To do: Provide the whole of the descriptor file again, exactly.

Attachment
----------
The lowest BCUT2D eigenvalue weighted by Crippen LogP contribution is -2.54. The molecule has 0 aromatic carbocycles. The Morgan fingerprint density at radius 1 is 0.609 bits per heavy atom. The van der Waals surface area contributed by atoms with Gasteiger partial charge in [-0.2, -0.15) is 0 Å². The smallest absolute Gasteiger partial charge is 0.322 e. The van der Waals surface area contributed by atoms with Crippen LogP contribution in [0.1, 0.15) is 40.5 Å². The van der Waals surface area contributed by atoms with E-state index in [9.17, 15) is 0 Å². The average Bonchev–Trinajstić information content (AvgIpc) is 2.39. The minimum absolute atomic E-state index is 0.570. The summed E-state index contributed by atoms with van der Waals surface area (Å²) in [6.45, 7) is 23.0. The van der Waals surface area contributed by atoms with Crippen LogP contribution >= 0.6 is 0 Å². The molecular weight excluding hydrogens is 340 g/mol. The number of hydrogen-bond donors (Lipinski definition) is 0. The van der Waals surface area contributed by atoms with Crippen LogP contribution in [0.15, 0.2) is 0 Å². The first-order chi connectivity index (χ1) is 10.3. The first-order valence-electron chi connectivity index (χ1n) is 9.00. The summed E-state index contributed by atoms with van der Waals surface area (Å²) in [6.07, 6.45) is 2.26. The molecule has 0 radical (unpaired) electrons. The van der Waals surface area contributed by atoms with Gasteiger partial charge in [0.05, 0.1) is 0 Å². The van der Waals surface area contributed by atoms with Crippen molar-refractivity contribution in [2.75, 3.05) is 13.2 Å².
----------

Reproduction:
The lowest BCUT2D eigenvalue weighted by Crippen LogP contribution is -2.54. The molecule has 0 aromatic carbocycles. The Morgan fingerprint density at radius 1 is 0.609 bits per heavy atom. The van der Waals surface area contributed by atoms with Gasteiger partial charge in [-0.2, -0.15) is 0 Å². The smallest absolute Gasteiger partial charge is 0.322 e. The van der Waals surface area contributed by atoms with Crippen LogP contribution in [0.1, 0.15) is 40.5 Å². The van der Waals surface area contributed by atoms with E-state index in [9.17, 15) is 0 Å². The average Bonchev–Trinajstić information content (AvgIpc) is 2.39. The minimum absolute atomic E-state index is 0.570. The summed E-state index contributed by atoms with van der Waals surface area (Å²) in [6.45, 7) is 23.0. The van der Waals surface area contributed by atoms with Crippen LogP contribution >= 0.6 is 0 Å². The molecular weight excluding hydrogens is 340 g/mol. The number of hydrogen-bond donors (Lipinski definition) is 0. The van der Waals surface area contributed by atoms with Crippen LogP contribution in [0.15, 0.2) is 0 Å². The first-order chi connectivity index (χ1) is 10.3. The first-order valence-electron chi connectivity index (χ1n) is 9.00. The summed E-state index contributed by atoms with van der Waals surface area (Å²) in [6.07, 6.45) is 2.26. The molecule has 0 radical (unpaired) electrons. The van der Waals surface area contributed by atoms with Gasteiger partial charge in [0.05, 0.1) is 0 Å². The van der Waals surface area contributed by atoms with Crippen molar-refractivity contribution in [2.75, 3.05) is 13.2 Å².